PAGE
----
It was 2012 legislation by Norris (in tandem with state Rep. Curry Todd) that was just found unconstitutional by U.S. District Judge Hardy Mays, thereby halting immediate efforts by six Shelby County suburb s to create their own municipal school districts. The six suburban municipalities are on, Bartlett, Collierville, Germantown, Lakeland and Millington.
And it is the final section of the 2011 legislation known as Norris-Todd — the part which authorizes the six suburbs to initiate efforts toward such municipal districts, but only after city/county school merger occurs in August 2013 — that Mays continues to withheld judgment on.
Even as that judicial riddle plays itself out, a new legislative player has made a move: Senate Democratic leaderJim Kyle, newly reelected (but just barely) by his diminished tribe of Senate party-mates as Norris’ opposite number.
In a press release Monday from Kyle’s Senate office in Nashville, Kyle announced that he had asked Tennessee Commissioner of Education Kevin Huffman “ to act as an independent, honest broker in the organizational restructure of Shelby County Schools” and claimed that he had Norris’ support for the approach to Huffman.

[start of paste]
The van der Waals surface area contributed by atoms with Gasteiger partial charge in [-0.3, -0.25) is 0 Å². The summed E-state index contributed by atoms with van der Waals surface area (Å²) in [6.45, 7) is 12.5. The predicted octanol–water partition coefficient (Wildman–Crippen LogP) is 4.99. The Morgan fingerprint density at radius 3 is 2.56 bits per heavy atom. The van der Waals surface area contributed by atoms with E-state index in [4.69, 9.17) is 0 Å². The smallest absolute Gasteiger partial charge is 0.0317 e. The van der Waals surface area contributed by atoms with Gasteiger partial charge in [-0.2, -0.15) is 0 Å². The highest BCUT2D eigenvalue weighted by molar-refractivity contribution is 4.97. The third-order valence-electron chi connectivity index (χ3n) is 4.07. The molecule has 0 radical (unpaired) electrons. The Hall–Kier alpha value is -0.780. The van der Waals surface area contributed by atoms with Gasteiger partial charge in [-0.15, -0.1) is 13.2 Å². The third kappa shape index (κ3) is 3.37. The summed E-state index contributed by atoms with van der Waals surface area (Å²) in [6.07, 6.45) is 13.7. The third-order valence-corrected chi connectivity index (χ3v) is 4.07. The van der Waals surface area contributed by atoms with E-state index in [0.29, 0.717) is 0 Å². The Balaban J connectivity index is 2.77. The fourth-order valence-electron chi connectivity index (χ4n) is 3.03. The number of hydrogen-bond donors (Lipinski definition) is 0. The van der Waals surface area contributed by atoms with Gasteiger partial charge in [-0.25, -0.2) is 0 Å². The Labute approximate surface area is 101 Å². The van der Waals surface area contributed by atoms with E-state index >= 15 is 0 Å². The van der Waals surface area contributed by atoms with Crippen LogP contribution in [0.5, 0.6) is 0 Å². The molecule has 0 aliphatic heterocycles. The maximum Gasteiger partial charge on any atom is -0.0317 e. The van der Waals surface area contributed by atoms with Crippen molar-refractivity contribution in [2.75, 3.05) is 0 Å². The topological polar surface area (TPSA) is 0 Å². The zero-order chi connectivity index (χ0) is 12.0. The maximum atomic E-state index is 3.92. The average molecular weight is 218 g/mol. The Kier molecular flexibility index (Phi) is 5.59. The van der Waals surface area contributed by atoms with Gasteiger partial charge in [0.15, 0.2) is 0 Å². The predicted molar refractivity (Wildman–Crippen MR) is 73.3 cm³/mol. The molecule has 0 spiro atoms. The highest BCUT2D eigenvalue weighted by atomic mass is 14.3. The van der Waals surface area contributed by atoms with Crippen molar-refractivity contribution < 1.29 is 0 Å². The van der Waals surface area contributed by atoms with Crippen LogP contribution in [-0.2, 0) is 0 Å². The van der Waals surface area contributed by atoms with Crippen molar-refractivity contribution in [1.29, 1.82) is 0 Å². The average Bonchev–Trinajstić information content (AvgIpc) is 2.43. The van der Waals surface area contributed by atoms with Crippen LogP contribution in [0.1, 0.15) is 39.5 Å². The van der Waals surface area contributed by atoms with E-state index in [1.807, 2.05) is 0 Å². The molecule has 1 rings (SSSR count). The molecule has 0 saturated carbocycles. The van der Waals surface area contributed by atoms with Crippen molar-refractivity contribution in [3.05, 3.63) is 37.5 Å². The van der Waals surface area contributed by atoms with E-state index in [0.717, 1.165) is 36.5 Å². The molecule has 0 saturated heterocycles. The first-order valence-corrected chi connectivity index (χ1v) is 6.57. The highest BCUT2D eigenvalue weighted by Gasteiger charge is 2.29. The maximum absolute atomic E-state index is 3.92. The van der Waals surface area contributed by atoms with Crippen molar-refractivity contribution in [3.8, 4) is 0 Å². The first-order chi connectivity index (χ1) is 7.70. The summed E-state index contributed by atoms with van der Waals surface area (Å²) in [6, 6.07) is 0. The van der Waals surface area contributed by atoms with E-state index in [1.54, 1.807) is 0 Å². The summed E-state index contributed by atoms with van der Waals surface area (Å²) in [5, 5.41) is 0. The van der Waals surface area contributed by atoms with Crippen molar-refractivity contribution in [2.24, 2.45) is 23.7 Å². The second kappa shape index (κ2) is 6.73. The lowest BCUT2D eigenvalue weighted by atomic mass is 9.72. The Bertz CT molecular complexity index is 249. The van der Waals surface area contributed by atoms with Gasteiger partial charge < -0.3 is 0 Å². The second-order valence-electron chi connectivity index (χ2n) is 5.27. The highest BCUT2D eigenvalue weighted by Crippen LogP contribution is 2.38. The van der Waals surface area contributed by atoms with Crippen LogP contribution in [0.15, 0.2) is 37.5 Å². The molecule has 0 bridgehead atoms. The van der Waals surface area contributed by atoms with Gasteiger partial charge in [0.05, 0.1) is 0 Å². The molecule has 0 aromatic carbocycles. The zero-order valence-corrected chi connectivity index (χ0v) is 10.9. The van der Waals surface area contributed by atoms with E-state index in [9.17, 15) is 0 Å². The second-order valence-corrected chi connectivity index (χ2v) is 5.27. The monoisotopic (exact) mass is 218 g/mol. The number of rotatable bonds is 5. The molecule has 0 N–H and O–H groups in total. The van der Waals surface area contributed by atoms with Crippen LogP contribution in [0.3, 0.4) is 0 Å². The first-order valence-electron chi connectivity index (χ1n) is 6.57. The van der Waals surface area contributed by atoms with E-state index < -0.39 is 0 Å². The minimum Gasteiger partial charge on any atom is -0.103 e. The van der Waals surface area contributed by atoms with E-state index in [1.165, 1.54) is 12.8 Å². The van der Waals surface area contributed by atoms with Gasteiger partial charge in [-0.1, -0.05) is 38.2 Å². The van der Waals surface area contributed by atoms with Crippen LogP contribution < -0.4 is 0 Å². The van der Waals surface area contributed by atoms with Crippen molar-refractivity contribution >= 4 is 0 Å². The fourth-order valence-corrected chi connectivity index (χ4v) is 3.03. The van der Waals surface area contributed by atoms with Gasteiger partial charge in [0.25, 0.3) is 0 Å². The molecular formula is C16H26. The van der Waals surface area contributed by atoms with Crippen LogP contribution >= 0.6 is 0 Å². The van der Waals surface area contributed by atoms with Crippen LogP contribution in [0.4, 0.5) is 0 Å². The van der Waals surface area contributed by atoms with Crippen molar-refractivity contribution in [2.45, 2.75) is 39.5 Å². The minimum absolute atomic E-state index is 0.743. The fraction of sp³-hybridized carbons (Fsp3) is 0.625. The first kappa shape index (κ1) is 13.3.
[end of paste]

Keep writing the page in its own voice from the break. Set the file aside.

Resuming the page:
“We have seen what happens when we divide on ideology; it is unproductive. The political dynamics are what brought us to this point, and will drive us back if we do not choose to act differently.”,” Sen. Kyle said in the press release, excerpting a portion o his letter to Huffman.. “
Contacted Monday about his initiative, Kyle insisted that he was not taking a position one way or another in the ongoing schools controversy — neither on behalf of a countywide Unified School District nor on behalf of the municipal-school movement. He said he regarded Huffman as “an independent honest broker in the organizational restructure of Shelby County Schools” and an ideal go-between to get the two contending sides into a meaningful discourse.
Kyle said he believed his thoughts on the current stalemate were similar to those expressed last week by Governor Bill Haslam in Memphis. The governor referred to Mays’ ruling as “a fairly clear decision” and said, "I think at this point in time. I want to be encouraging everybody let's leave the courtroom behind and let's go sit down and have conversations that we need to prepare “